- Masseria C, et al. Pediatr Infect Dis J. Nov. 28, 2016, http://bit.ly/2hR5XR3.
The pertussis rate among infants younger than 12 months of age is high, and the incidence is highest among 3-month-olds, according to a nationwide study of 1.2 million infants.
Pertussis is the least-controlled bacterial disease for which a vaccine is universally recommended, according to the Centers for Disease Control and Prevention. However, limited data are available on the disease burden in U.S. infants.
Using databases of commercial health plans around the country, researchers estimated the incidence of pertussis in infants younger than 1 year of age who were born between July 2005 and September 2010. They also sought to identify factors associated with a pertussis diagnosis by comparing each infant diagnosed with pertussis with 10 matched infants without the disease.
Results showed 1,023 infants were diagnosed with pertussis during the study period. In the two weeks before their diagnosis, infants were 18 times more likely than their matches to have been treated for a cough, seven times more likely to have a wheezing-related illness and nearly six times more likely to have an acute upper respiratory infection.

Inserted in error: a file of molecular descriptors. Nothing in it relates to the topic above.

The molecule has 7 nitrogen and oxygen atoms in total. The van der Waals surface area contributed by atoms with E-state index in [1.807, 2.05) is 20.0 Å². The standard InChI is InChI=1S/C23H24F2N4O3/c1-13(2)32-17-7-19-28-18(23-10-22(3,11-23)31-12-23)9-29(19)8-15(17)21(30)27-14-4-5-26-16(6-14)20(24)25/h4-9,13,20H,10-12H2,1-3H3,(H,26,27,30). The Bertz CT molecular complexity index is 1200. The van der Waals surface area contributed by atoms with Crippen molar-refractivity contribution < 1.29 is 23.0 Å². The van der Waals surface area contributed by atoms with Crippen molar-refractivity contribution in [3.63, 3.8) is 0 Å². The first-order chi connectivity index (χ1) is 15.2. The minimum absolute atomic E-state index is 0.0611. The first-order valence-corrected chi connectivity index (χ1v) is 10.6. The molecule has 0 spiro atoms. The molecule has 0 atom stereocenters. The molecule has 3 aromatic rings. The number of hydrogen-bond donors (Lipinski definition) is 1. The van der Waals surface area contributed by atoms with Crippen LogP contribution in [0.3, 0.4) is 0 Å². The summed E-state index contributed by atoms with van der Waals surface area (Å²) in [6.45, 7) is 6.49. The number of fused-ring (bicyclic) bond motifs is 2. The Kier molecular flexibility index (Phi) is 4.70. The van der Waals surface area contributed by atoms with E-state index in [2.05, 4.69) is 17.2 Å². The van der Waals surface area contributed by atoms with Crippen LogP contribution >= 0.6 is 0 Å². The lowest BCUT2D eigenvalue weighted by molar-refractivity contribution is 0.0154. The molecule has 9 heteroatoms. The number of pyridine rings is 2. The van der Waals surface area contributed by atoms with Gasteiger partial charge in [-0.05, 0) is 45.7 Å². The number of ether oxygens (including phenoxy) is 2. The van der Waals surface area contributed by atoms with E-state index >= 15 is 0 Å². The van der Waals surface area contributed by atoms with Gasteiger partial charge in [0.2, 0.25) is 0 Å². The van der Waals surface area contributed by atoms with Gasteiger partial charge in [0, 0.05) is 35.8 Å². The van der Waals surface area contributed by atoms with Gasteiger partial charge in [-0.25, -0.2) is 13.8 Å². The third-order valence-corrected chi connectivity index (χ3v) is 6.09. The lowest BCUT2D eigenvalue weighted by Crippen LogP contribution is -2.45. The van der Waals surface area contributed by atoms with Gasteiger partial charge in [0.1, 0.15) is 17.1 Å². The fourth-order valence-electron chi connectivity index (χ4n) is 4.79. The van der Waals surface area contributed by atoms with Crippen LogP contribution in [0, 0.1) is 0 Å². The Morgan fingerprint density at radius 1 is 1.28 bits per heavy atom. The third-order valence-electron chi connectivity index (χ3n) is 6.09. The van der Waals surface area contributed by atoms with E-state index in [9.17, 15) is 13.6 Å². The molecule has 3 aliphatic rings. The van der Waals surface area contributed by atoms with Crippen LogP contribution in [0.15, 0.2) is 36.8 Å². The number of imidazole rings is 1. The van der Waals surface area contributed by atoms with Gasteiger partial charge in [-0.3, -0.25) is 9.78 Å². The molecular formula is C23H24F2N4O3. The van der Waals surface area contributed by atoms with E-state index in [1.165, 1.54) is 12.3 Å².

The difference in health care costs between the two groups was highest among 1- and 2-month-olds at $18,781 and $15,446, respectively.
About half of both groups had received at least one dose of diphtheria, tetanus and acellular pertussis vaccine prior to the date of the pertussis diagnosis in the affected infant.
“This study supports the CDC decision to protect infants from exposure to the pertussis organism by recommending a dose of reduced-antigen Tdap vaccine to each pregnant woman between 27 and 36 weeks gestation during each pregnancy and to all people with close contact with the infants, including parents, grandparents, relatives, babysitters, nannies, daycare providers, and housekeepers,” the authors wrote.